David Brooks and Gail Collins have a very interesting exchange in today’s New York Times. (here) Collins offers a narrative of post-WWII America’s boom times for ordinary Americans followed by (since the 70s) a persistent squeeze. Brooks sets this story within another narrative, the divergence between the highly educated (the elite 20%) who are doing very well and the rest of Americans.
What I found particularly interesting was Brooks’ suggestion that this elite 20% not only do well financially, they also dominate our public culture. Since advertisers are wild to get at them and their wallets, their tastes dominate the media. When the 80% watch those same media, they develop the same elite tastes (for bigger houses, vacations in Cancun, flat screen TVs, and so on). The 80% don’t have incomes to sustain those tastes, though, so they borrow. And then, it all blows up, as it did this year.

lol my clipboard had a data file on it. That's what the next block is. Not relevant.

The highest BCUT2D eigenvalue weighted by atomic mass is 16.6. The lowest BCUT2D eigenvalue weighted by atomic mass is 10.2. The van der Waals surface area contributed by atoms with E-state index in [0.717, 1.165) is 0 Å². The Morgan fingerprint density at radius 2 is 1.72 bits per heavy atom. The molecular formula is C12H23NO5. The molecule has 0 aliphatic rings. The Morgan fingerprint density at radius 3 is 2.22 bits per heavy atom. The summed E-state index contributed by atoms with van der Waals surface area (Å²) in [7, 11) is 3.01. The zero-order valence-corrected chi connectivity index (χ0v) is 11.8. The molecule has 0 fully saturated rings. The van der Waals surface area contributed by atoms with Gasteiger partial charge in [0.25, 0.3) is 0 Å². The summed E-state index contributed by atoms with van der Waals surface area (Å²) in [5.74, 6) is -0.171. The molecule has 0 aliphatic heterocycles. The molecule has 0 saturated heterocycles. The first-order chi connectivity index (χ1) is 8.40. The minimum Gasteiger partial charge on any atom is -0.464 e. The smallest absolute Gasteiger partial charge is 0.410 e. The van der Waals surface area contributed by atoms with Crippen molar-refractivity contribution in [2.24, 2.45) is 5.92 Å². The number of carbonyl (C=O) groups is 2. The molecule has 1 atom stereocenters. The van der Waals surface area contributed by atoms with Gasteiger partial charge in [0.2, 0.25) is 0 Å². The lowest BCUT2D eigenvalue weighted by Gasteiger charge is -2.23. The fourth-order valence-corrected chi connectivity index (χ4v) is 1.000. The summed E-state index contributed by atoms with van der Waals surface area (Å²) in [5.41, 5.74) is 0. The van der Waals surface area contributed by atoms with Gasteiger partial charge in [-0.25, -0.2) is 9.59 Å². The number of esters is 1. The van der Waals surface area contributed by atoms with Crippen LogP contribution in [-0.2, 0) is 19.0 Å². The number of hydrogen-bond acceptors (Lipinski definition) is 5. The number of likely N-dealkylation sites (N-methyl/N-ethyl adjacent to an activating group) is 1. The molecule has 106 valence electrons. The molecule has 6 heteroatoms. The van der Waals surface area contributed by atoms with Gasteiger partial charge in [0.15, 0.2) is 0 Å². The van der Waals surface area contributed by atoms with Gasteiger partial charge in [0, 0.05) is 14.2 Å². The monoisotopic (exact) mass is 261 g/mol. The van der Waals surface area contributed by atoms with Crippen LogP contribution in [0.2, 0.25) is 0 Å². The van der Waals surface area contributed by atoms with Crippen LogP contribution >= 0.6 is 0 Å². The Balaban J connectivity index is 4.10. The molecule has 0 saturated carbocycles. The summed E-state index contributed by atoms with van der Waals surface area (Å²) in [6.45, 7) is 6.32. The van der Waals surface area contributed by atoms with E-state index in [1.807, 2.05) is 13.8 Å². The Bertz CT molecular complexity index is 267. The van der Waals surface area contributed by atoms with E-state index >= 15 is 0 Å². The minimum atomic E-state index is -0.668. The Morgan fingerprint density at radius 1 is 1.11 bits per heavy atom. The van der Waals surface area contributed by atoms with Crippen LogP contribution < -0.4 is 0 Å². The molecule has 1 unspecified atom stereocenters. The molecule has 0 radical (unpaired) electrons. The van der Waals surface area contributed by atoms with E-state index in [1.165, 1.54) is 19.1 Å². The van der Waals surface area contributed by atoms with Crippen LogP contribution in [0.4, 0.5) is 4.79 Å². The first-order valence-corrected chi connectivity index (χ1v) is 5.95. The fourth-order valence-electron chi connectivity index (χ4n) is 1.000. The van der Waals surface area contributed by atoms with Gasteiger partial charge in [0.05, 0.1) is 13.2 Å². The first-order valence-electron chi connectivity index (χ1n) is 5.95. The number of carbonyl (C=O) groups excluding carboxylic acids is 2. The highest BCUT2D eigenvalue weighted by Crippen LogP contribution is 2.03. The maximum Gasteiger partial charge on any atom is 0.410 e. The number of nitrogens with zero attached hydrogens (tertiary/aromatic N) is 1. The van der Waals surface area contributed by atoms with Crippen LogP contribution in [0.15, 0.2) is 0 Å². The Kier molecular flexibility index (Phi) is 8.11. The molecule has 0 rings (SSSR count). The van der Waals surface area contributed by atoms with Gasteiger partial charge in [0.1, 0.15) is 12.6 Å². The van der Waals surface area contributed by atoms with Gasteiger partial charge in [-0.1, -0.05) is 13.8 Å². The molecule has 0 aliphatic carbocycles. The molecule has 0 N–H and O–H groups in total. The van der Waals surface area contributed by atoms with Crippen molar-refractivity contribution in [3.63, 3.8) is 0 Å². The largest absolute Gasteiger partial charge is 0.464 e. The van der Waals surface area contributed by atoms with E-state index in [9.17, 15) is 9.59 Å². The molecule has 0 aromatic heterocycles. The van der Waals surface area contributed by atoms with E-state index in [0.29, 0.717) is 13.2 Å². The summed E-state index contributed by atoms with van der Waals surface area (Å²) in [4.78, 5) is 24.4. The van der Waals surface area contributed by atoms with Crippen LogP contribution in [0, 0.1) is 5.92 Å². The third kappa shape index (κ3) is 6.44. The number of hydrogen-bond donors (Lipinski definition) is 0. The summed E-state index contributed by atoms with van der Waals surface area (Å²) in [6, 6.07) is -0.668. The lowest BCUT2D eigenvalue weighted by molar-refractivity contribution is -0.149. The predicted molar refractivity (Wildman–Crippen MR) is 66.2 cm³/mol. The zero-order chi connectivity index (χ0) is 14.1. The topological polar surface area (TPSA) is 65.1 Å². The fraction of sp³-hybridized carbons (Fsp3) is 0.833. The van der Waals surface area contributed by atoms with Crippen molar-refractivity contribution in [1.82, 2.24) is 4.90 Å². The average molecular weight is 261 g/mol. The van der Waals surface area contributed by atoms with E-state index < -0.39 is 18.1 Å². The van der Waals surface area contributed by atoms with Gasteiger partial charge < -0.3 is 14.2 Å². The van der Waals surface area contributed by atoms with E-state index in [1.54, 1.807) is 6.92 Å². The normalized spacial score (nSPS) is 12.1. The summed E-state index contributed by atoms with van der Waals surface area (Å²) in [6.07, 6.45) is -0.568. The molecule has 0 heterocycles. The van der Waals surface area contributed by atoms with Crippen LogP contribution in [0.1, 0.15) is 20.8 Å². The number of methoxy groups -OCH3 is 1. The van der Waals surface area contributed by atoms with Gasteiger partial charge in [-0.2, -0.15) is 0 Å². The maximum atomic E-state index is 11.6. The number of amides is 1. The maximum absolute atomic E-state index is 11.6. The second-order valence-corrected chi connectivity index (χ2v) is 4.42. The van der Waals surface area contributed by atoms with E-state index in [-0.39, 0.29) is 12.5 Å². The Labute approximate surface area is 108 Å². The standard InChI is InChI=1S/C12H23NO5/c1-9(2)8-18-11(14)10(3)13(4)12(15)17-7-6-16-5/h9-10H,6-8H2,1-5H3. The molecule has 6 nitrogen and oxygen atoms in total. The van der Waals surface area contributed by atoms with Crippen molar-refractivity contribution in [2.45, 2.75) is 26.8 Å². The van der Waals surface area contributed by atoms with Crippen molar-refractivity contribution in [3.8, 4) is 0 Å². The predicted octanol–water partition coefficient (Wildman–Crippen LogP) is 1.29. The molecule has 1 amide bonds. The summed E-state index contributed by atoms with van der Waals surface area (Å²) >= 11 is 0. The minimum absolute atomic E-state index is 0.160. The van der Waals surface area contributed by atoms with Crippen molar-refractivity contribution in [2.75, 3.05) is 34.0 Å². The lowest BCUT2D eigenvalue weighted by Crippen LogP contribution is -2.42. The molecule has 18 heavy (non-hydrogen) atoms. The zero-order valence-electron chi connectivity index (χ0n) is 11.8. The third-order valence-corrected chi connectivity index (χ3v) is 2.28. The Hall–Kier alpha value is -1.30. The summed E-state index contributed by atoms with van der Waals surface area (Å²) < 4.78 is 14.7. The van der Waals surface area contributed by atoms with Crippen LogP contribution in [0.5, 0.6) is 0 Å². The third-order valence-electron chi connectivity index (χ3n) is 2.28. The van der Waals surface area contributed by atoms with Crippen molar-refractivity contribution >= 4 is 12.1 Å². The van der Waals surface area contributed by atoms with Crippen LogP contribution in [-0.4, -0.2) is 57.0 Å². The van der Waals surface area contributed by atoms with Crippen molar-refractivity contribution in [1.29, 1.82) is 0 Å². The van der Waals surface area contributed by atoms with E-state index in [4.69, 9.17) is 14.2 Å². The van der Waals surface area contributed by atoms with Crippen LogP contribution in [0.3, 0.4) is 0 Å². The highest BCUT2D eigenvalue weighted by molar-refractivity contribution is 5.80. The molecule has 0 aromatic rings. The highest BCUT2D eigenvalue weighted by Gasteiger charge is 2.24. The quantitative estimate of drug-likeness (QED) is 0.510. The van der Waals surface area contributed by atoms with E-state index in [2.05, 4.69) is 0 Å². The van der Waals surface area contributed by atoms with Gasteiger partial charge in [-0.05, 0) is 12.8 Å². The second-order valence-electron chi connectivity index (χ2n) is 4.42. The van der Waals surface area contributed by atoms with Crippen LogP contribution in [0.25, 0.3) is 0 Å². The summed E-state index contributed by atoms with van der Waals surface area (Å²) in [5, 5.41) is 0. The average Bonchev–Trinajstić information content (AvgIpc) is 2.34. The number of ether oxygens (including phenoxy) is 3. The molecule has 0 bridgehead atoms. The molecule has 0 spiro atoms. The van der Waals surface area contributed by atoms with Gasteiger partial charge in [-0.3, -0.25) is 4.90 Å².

Here’s what I’d add: the 20% not only dictate the culture of acquisitiveness, they dictate a culture of unlimited freedom. In particular, they dictate a culture of sexual freedom. Watch TV and ask yourself: what are the ethics of sexuality in this society?
The elite, for whatever reasons, can handle this freedom. They marry and still have a low divorce rate. Even if they do divorce, they have the income and personal stability to manage the consequences. But the 80% do not. Their divorce rates are well over 50%, and so well over half their kids grow up with only one biological parent. This produces a high quotient of personal problems, which reinforces tendencies to quit school early and earn less money.
It’s an ugly cycle that tends to reinforce itself. I wish I knew what to do about it.